This event has now finished.
  • Date and time: Monday 3 June 2024, 1pm to 2pm
  • Location: Online only
  • Admission: Free admission, booking required

Event details

In 2017, two teams of artists and scholars – one at the University of Sydney in Australia, another at Stellenbosch University in South Africa – worked together to re-imagine a satirical musical called The Bedridden Prince. The musical was originally created by Czech-Jewish prisoners in the Theresienstadt Ghetto in 1943 and, according to survivor testimony, it put a comic spin on corruption and favouritism in the ghetto.

Although the script was not preserved, the creative teams had just enough material - the songs, a souvenir poster with a list of characters, and survivors' memories of specific moments - to create a plot outline that they subsequently developed, with local actors, into two fully staged performances. 

Join us as we celebrate the edited volume, A Holocaust Cabaret, which documents the creative process and presents the two final scripts.  Artists and scholars from both projects join Lisa Peschel, the editor, to discuss the tremendously moving experience of working with The Bedridden Prince.

Find out why they decided to embark on this project and what did they discovered through the process of bringing this work back to life.

This event will take place live on Zoom Webinar. You will receive a link to join a couple of days before the event and a reminder an hour before. During the event, you can ask questions via a Q&A function, but audience cameras and microphones will remain muted throughout.

About the speakers

Amelda Brand is a Lecturer in Applied Theatre at Stellenbosch University. She obtained the degrees BDrama (Performance) and MDrama (Community Based Theatre) at Stellenbosch University and holds a masters in drama therapy from Concordia University, Montreal. As a theatre practitioner her focus includes workshop processes, collective storytelling and clowning. 

Leonore Bredekamp is a Lecturer in the Music Department, Stellenbosch University, in the fields of music technology and musicology, including film studies.  Until recently, she also had a parallel tenure at the Drama Department, lecturing on cabaret in undergraduate and postgraduate programmes. She holds an MPhil in Technology Enhanced Learning and is currently busy with a master’s degree in music studies. Her interests include composition, gender studies and interdisciplinary research in the arts.

Petrus du Preez is an Associate Professor and current Chair at the Stellenbosch University Drama Department. His main research is on puppetry and object theatre, as well as contemporary South African theatre and performance. As a theatre practitioner, he focuses on acting and directing comedies, as well as on works created through arts-based research methodologies.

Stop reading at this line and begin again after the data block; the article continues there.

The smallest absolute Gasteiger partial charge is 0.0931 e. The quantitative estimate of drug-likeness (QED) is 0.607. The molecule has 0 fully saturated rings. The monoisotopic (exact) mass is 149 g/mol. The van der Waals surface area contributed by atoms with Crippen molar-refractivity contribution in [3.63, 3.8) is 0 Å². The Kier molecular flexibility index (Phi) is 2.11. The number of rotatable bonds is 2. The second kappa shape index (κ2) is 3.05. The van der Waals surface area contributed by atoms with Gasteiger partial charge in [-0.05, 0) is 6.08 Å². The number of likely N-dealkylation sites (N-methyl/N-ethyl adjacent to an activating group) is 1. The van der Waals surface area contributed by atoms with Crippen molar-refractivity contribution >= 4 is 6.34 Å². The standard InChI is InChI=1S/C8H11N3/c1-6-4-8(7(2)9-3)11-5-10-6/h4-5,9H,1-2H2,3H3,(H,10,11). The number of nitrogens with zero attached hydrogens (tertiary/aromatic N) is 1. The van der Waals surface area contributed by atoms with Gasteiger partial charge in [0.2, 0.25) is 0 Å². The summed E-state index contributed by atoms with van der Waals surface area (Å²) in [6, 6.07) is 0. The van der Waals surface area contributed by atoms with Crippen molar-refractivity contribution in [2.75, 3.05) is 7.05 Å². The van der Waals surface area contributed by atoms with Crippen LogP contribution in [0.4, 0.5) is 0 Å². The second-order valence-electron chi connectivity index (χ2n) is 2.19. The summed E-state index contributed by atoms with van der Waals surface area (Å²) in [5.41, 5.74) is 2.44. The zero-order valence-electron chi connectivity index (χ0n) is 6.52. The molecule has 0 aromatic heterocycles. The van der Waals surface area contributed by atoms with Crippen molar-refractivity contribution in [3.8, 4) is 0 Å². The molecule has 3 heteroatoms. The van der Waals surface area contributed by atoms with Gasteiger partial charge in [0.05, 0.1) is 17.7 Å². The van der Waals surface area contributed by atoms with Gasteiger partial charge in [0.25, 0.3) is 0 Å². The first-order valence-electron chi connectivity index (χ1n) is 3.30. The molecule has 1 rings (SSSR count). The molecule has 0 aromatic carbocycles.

Laura Ginters is an Associate Professor in the Department of Theatre and Performance Studies at the University of Sydney. She is a member of the Seymour Theatre Centre’s Advisory Group and also works as a script assessor and dramaturg. Her translations of German and Austrian plays have been performed, published and adapted (including for Belvoir St. Theatre, Malthouse Theatre and Sydney Theatre Company). She is a theatre historian, and her ongoing research into both historical and contemporary rehearsal practices informs the rehearsal studies courses she teaches at undergraduate, Honours and postgraduate levels.

Kevin Hunt is a jazz pianist, educator and researcher residing and working in his home city of Sydney, Australia. In 2018, he was appointed to the position of Academic Fellow in Jazz and Improvised Music at the Sydney Conservatorium of Music. Since 2020, he has held the position of program leader of the Jazz and Improvised Music Bachelor of Music courses at the Conservatorium. In 1992, Kevin travelled to Poland and Austria to study improvisation with Josef Zawinul; a three-month residency in Warsaw has informed his work on Prinz Bettliegend.

Ian Maxwell is an Associate Professor in the discipline of theatre and performance studies at the University of Sydney. He is a graduate of the Victorian College of the Arts School of Drama, where he trained as a theatre director. He subsequently completed his PhD, an ethnography of hip hop culture in suburban Sydney, published as Phat Beats, Dope Rhymes: Hip Hop Down Under Comin’ Upper by Wesleyan. He has published extensively in the history of Australian theatrical modernism, on the health and wellbeing of actors, and in theoretical phenomenology.

Lisa Peschel is a Senior Lecturer (Associate Professor) in theatre in the School  of Arts and Creative Technologies at the University of York. She has been researching theatrical performance in the Terezín/Theresienstadt ghetto since 1998. Her articles on survivor testimony and scripts written in the ghetto have appeared in theatre- and Holocaust-related journals and she has been invited to lecture and conduct performance workshops in several countries. Her anthology of rediscovered scripts, Performing Captivity, Performing Escape: Cabarets and Plays from the Terezín/Theresienstadt Ghetto, was published in 2014 (Czech- and German-language edition 2008).

Joseph Toltz is a researcher and administrator at the University of Sydney and, in 2017, directed the festival ‘Out of the Shadows: Rediscovering Jewish Music and Theatre’ in Sydney. Former Barbara and Richard Rosenberg Fellow at the Mandel Center for Advanced Holocaust Studies at the United States Holocaust Memorial Museum, he has co-authored a book on the first collection of Holocaust songs (Manchester University Press, 2023), researched the life and music of the Austrian-Jewish composer Wilhelm Grosz, and recently staged a 1943 theatrical revue produced by the Dunera Boys, a group of Jewish German-Austrian internees, in Melbourne in 1943.


University of York